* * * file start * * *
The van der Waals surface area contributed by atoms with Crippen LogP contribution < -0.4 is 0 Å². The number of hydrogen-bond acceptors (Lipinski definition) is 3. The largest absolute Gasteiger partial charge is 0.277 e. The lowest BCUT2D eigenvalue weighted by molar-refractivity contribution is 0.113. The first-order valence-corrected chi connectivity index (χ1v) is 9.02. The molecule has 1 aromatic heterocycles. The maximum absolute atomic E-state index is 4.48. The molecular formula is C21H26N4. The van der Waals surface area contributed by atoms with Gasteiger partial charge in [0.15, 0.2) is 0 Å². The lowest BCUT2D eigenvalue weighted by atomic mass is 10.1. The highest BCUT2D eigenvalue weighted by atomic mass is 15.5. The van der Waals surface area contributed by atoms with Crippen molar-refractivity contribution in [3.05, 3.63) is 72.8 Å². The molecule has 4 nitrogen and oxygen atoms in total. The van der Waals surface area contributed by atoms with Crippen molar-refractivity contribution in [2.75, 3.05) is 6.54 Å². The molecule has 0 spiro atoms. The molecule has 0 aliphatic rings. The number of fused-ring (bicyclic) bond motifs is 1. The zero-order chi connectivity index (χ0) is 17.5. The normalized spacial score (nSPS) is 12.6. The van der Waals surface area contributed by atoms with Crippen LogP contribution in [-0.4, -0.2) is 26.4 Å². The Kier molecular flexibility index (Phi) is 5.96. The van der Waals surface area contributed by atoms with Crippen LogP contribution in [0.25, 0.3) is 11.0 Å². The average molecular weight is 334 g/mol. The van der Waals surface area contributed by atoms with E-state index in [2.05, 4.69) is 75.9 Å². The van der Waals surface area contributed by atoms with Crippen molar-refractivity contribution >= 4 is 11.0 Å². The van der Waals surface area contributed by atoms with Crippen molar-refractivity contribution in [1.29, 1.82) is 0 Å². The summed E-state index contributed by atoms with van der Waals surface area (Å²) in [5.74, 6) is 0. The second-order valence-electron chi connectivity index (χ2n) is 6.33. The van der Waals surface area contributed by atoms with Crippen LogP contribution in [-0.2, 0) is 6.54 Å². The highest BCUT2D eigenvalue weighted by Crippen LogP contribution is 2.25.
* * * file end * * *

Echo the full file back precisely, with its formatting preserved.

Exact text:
The van der Waals surface area contributed by atoms with Crippen LogP contribution < -0.4 is 0 Å². The number of hydrogen-bond acceptors (Lipinski definition) is 3. The largest absolute Gasteiger partial charge is 0.277 e. The lowest BCUT2D eigenvalue weighted by molar-refractivity contribution is 0.113. The first-order valence-corrected chi connectivity index (χ1v) is 9.02. The molecule has 1 aromatic heterocycles. The maximum absolute atomic E-state index is 4.48. The molecular formula is C21H26N4. The van der Waals surface area contributed by atoms with Gasteiger partial charge in [0.15, 0.2) is 0 Å². The lowest BCUT2D eigenvalue weighted by atomic mass is 10.1. The highest BCUT2D eigenvalue weighted by atomic mass is 15.5. The van der Waals surface area contributed by atoms with Crippen molar-refractivity contribution in [3.05, 3.63) is 72.8 Å². The molecule has 4 nitrogen and oxygen atoms in total. The van der Waals surface area contributed by atoms with Crippen molar-refractivity contribution in [2.75, 3.05) is 6.54 Å². The molecule has 0 spiro atoms. The molecule has 0 aliphatic rings. The number of fused-ring (bicyclic) bond motifs is 1. The zero-order chi connectivity index (χ0) is 17.5. The normalized spacial score (nSPS) is 12.6. The van der Waals surface area contributed by atoms with Crippen LogP contribution in [-0.4, -0.2) is 26.4 Å². The Kier molecular flexibility index (Phi) is 5.96. The van der Waals surface area contributed by atoms with Crippen LogP contribution in [0.25, 0.3) is 11.0 Å². The average molecular weight is 334 g/mol. The van der Waals surface area contributed by atoms with E-state index in [2.05, 4.69) is 75.9 Å². The van der Waals surface area contributed by atoms with Crippen molar-refractivity contribution >= 4 is 11.0 Å². The van der Waals surface area contributed by atoms with Crippen molar-refractivity contribution in [1.29, 1.82) is 0 Å². The summed E-state index contributed by atoms with van der Waals surface area (Å²) in [5.74, 6) is 0. The second-order valence-electron chi connectivity index (χ2n) is 6.33. The van der Waals surface area contributed by atoms with Crippen LogP contribution in [-0.2, 0) is 6.54 Å². The highest BCUT2D eigenvalue weighted by Crippen LogP contribution is 2.25.